Tag Archives: ActiveSync

Basic Authentication in Office 365 Part II

Update. Microsoft has changed their plans due to the Covid-19 crisis going on at the moment. Support for Basic Authentication in Exchange Online has been postponed to the second half of 2021 according to their blogpost on Basic Authentication and Exchange Online – April 2020 Update.

There are a few things to be aware of. For new tenants, Basic Authentication is already turned off, for older tenants it is still turned on. However, if Basic Authentication has not been used in a tenant it will be turned off as well. This will start upcoming October.

In my previous blogpost I explained more about basic and modern authentication, how they work and how to identify which method your outlook client is using. In this blogpost I will explain more about monitoring basic authentication to find out which clients are currently still using basic authentication in your Office 365 environment. I will continue with how to disable basic authentication and how to test what might happen.

Monitoring Basic Authentication

In my previous blogpost I explained a bit more about basic authentication and how to identify it, and the working of modern authentication.

The next step is to identify how many users and application are actually using basic authentication in your Office 365 environment. After all, these are the users that are impacted when Microsoft stops basic authentication.

To identify this, logon to the Azure Active Directory Portal (https://aad.portal.azure.com) and select sign-ins (under Monitoring). There you will see an overview of all sign-ins in Azure AD, successful and failed, for all clients, all services and all locations. An example is shown in the following screenshot (click to enlarge):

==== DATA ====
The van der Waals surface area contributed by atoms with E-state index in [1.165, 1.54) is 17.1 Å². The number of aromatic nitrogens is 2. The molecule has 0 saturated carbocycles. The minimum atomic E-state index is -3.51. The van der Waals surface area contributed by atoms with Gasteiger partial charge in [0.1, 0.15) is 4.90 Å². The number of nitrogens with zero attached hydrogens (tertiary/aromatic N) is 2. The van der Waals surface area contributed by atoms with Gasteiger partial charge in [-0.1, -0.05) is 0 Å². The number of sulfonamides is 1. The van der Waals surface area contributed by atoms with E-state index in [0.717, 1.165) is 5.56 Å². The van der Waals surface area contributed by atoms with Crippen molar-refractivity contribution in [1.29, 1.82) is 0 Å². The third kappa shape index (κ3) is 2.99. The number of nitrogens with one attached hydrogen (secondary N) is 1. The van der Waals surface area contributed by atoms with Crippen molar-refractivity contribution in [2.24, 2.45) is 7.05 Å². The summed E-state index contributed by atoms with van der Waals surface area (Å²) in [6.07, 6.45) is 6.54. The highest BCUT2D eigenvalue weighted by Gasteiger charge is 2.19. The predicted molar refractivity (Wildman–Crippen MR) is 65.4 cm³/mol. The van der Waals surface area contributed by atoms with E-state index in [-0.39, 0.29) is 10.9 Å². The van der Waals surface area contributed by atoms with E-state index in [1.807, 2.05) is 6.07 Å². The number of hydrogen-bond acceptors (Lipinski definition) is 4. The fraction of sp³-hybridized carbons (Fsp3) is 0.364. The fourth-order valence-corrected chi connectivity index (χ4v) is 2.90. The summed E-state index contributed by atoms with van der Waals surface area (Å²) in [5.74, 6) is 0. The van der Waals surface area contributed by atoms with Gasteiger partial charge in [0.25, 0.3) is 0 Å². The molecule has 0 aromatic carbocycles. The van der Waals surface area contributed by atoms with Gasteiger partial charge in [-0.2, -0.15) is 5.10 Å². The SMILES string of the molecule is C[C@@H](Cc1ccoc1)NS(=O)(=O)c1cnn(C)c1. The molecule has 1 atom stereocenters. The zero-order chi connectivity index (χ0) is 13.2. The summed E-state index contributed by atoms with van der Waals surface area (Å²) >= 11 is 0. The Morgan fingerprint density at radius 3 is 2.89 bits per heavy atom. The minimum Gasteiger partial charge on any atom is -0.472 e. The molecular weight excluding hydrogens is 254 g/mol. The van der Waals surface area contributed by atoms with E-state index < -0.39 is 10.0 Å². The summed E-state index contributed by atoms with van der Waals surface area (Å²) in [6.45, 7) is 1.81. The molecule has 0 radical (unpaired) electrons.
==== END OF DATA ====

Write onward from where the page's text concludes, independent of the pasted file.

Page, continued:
This shows all logins in Azure AD, for all aplications and services, failed and successful. You can use the Add Filters button to narrow down the information, in this blogpost to show only information regarding Basic Authentication.

To do this, click Add Filter | Select Client App | Click Apply

Click on “Client App: None Selected” and select all options except Browser and Mobile Apps and Desktop Clients as shown in the following screenshot (click to enlarge):

Modern Authentication Clients

Note. Updated the screenshot on April 6, 2020. Microsoft made a nice GUI enhancement here to easily identify different clients (modern vs legacy).

Now an overview will be shown of all basic authentication attempts in your environment. When you select one entry it will show additional details, including the client application, the username and the the user agent (which identifies the client app) as shown in the following screenshot (click to enlarge):